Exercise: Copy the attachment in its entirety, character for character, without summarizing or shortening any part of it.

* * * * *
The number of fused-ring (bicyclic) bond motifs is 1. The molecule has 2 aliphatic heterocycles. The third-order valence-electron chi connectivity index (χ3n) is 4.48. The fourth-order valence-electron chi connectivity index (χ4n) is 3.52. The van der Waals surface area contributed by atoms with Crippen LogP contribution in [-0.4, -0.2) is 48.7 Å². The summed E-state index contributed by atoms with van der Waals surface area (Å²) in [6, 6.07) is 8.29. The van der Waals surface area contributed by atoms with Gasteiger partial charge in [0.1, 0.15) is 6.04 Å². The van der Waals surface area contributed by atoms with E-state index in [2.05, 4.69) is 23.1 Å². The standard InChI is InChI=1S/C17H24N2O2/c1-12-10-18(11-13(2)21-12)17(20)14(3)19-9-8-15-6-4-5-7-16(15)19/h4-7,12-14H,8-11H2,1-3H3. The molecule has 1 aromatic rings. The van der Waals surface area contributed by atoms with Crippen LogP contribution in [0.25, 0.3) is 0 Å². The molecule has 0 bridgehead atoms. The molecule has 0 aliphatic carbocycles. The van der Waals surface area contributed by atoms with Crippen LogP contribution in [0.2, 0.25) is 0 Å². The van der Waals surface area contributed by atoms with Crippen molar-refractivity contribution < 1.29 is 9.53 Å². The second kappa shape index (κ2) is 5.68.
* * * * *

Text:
The number of fused-ring (bicyclic) bond motifs is 1. The molecule has 2 aliphatic heterocycles. The third-order valence-electron chi connectivity index (χ3n) is 4.48. The fourth-order valence-electron chi connectivity index (χ4n) is 3.52. The van der Waals surface area contributed by atoms with Crippen LogP contribution in [-0.4, -0.2) is 48.7 Å². The summed E-state index contributed by atoms with van der Waals surface area (Å²) in [6, 6.07) is 8.29. The van der Waals surface area contributed by atoms with Gasteiger partial charge in [0.1, 0.15) is 6.04 Å². The van der Waals surface area contributed by atoms with E-state index in [2.05, 4.69) is 23.1 Å². The standard InChI is InChI=1S/C17H24N2O2/c1-12-10-18(11-13(2)21-12)17(20)14(3)19-9-8-15-6-4-5-7-16(15)19/h4-7,12-14H,8-11H2,1-3H3. The molecule has 1 aromatic rings. The van der Waals surface area contributed by atoms with Crippen LogP contribution in [0.25, 0.3) is 0 Å². The molecule has 0 bridgehead atoms. The molecule has 0 aliphatic carbocycles. The van der Waals surface area contributed by atoms with Crippen LogP contribution in [0.2, 0.25) is 0 Å². The van der Waals surface area contributed by atoms with Crippen molar-refractivity contribution < 1.29 is 9.53 Å². The second kappa shape index (κ2) is 5.68.